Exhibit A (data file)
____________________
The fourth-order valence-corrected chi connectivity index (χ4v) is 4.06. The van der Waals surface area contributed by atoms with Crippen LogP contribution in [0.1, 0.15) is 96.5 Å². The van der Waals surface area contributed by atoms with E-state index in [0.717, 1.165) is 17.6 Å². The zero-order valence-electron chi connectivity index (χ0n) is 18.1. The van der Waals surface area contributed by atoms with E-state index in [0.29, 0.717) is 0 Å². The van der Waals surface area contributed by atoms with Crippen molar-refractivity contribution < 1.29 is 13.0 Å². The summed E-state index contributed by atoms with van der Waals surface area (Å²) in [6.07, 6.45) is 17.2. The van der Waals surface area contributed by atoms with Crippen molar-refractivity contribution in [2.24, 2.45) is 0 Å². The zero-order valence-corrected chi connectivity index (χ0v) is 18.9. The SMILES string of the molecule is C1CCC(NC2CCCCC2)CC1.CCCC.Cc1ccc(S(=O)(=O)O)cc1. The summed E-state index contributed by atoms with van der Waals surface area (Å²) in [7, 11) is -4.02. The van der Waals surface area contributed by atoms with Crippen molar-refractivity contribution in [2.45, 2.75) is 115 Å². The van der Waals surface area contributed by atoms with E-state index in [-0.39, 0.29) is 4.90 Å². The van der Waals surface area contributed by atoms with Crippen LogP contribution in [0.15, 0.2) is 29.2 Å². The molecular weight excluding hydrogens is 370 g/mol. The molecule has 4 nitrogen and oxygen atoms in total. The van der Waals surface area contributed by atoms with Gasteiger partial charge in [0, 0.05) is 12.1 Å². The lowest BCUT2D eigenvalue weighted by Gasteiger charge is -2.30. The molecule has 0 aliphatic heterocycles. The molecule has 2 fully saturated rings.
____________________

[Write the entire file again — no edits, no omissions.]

The fourth-order valence-corrected chi connectivity index (χ4v) is 4.06. The van der Waals surface area contributed by atoms with Crippen LogP contribution in [0.1, 0.15) is 96.5 Å². The van der Waals surface area contributed by atoms with E-state index in [0.717, 1.165) is 17.6 Å². The zero-order valence-electron chi connectivity index (χ0n) is 18.1. The van der Waals surface area contributed by atoms with E-state index in [0.29, 0.717) is 0 Å². The van der Waals surface area contributed by atoms with Crippen molar-refractivity contribution < 1.29 is 13.0 Å². The summed E-state index contributed by atoms with van der Waals surface area (Å²) in [6.07, 6.45) is 17.2. The van der Waals surface area contributed by atoms with Crippen molar-refractivity contribution in [2.24, 2.45) is 0 Å². The zero-order valence-corrected chi connectivity index (χ0v) is 18.9. The SMILES string of the molecule is C1CCC(NC2CCCCC2)CC1.CCCC.Cc1ccc(S(=O)(=O)O)cc1. The summed E-state index contributed by atoms with van der Waals surface area (Å²) in [7, 11) is -4.02. The van der Waals surface area contributed by atoms with Crippen molar-refractivity contribution in [2.45, 2.75) is 115 Å². The van der Waals surface area contributed by atoms with E-state index in [-0.39, 0.29) is 4.90 Å². The van der Waals surface area contributed by atoms with Crippen LogP contribution in [0.15, 0.2) is 29.2 Å². The molecular weight excluding hydrogens is 370 g/mol. The molecule has 4 nitrogen and oxygen atoms in total. The van der Waals surface area contributed by atoms with Gasteiger partial charge in [0, 0.05) is 12.1 Å². The lowest BCUT2D eigenvalue weighted by Gasteiger charge is -2.30. The molecule has 0 aliphatic heterocycles. The molecule has 2 fully saturated rings.